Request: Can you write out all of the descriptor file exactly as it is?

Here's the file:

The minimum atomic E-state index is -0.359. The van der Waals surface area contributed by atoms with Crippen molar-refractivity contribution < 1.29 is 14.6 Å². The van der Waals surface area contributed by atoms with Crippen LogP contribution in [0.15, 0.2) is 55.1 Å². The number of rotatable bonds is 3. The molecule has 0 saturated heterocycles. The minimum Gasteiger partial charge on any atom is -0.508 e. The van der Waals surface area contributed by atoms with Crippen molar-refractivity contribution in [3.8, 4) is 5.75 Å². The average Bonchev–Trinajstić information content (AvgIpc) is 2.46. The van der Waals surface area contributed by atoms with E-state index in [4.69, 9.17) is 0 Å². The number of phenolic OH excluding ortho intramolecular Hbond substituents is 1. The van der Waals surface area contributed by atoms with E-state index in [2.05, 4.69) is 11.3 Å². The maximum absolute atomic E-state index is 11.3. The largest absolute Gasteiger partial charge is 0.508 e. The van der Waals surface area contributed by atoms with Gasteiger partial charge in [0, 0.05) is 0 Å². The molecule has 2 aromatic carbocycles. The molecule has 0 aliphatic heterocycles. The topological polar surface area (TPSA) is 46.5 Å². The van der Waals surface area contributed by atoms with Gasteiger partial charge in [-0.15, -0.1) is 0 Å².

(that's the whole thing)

The minimum atomic E-state index is -0.359. The van der Waals surface area contributed by atoms with Crippen molar-refractivity contribution < 1.29 is 14.6 Å². The van der Waals surface area contributed by atoms with Crippen LogP contribution in [0.15, 0.2) is 55.1 Å². The number of rotatable bonds is 3. The molecule has 0 saturated heterocycles. The minimum Gasteiger partial charge on any atom is -0.508 e. The van der Waals surface area contributed by atoms with Crippen molar-refractivity contribution in [3.8, 4) is 5.75 Å². The average Bonchev–Trinajstić information content (AvgIpc) is 2.46. The van der Waals surface area contributed by atoms with E-state index in [4.69, 9.17) is 0 Å². The number of phenolic OH excluding ortho intramolecular Hbond substituents is 1. The van der Waals surface area contributed by atoms with E-state index in [2.05, 4.69) is 11.3 Å². The maximum absolute atomic E-state index is 11.3. The largest absolute Gasteiger partial charge is 0.508 e. The van der Waals surface area contributed by atoms with Gasteiger partial charge in [0, 0.05) is 0 Å². The molecule has 2 aromatic carbocycles. The molecule has 0 aliphatic heterocycles. The topological polar surface area (TPSA) is 46.5 Å². The van der Waals surface area contributed by atoms with Gasteiger partial charge in [-0.15, -0.1) is 0 Å².